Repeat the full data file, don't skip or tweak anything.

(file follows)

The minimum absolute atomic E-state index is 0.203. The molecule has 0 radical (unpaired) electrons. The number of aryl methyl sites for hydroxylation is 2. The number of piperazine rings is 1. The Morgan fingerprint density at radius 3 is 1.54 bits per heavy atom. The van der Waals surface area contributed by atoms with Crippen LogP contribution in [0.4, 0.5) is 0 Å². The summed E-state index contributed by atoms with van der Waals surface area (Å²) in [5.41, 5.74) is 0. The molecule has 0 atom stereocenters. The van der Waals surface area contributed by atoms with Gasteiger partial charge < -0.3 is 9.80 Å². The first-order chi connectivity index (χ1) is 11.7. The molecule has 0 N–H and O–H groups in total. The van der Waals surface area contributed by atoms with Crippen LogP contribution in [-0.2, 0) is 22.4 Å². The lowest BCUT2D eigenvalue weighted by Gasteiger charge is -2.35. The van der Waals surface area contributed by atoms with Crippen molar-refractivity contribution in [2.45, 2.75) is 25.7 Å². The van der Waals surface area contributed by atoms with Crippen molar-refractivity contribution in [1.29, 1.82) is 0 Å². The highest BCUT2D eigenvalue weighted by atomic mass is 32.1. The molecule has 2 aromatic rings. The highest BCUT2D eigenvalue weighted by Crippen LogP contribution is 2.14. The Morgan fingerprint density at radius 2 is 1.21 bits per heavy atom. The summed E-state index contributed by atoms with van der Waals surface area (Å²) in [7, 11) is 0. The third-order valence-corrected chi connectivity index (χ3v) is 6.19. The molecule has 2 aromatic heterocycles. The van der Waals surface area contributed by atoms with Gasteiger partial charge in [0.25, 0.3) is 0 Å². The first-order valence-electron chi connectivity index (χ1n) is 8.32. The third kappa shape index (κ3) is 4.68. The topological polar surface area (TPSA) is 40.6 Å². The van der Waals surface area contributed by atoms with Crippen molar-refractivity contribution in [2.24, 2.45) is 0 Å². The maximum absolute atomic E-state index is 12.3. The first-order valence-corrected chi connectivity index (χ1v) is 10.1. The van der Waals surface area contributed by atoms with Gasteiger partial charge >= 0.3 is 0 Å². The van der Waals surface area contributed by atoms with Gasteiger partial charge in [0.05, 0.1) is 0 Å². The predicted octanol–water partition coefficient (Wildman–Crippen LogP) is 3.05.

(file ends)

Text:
The minimum absolute atomic E-state index is 0.203. The molecule has 0 radical (unpaired) electrons. The number of aryl methyl sites for hydroxylation is 2. The number of piperazine rings is 1. The Morgan fingerprint density at radius 3 is 1.54 bits per heavy atom. The van der Waals surface area contributed by atoms with Crippen LogP contribution in [0.4, 0.5) is 0 Å². The summed E-state index contributed by atoms with van der Waals surface area (Å²) in [5.41, 5.74) is 0. The molecule has 0 atom stereocenters. The van der Waals surface area contributed by atoms with Gasteiger partial charge < -0.3 is 9.80 Å². The first-order chi connectivity index (χ1) is 11.7. The molecule has 0 N–H and O–H groups in total. The van der Waals surface area contributed by atoms with Crippen LogP contribution in [-0.2, 0) is 22.4 Å². The lowest BCUT2D eigenvalue weighted by Gasteiger charge is -2.35. The van der Waals surface area contributed by atoms with Crippen molar-refractivity contribution in [2.45, 2.75) is 25.7 Å². The van der Waals surface area contributed by atoms with Crippen molar-refractivity contribution in [1.29, 1.82) is 0 Å². The highest BCUT2D eigenvalue weighted by atomic mass is 32.1. The molecule has 2 aromatic rings. The highest BCUT2D eigenvalue weighted by Crippen LogP contribution is 2.14. The Morgan fingerprint density at radius 2 is 1.21 bits per heavy atom. The summed E-state index contributed by atoms with van der Waals surface area (Å²) in [7, 11) is 0. The third-order valence-corrected chi connectivity index (χ3v) is 6.19. The molecule has 2 aromatic heterocycles. The van der Waals surface area contributed by atoms with Gasteiger partial charge in [0.25, 0.3) is 0 Å². The first-order valence-electron chi connectivity index (χ1n) is 8.32. The third kappa shape index (κ3) is 4.68. The topological polar surface area (TPSA) is 40.6 Å². The van der Waals surface area contributed by atoms with Crippen molar-refractivity contribution in [2.24, 2.45) is 0 Å². The maximum absolute atomic E-state index is 12.3. The first-order valence-corrected chi connectivity index (χ1v) is 10.1. The van der Waals surface area contributed by atoms with Gasteiger partial charge >= 0.3 is 0 Å². The van der Waals surface area contributed by atoms with Gasteiger partial charge in [0.05, 0.1) is 0 Å². The predicted octanol–water partition coefficient (Wildman–Crippen LogP) is 3.05.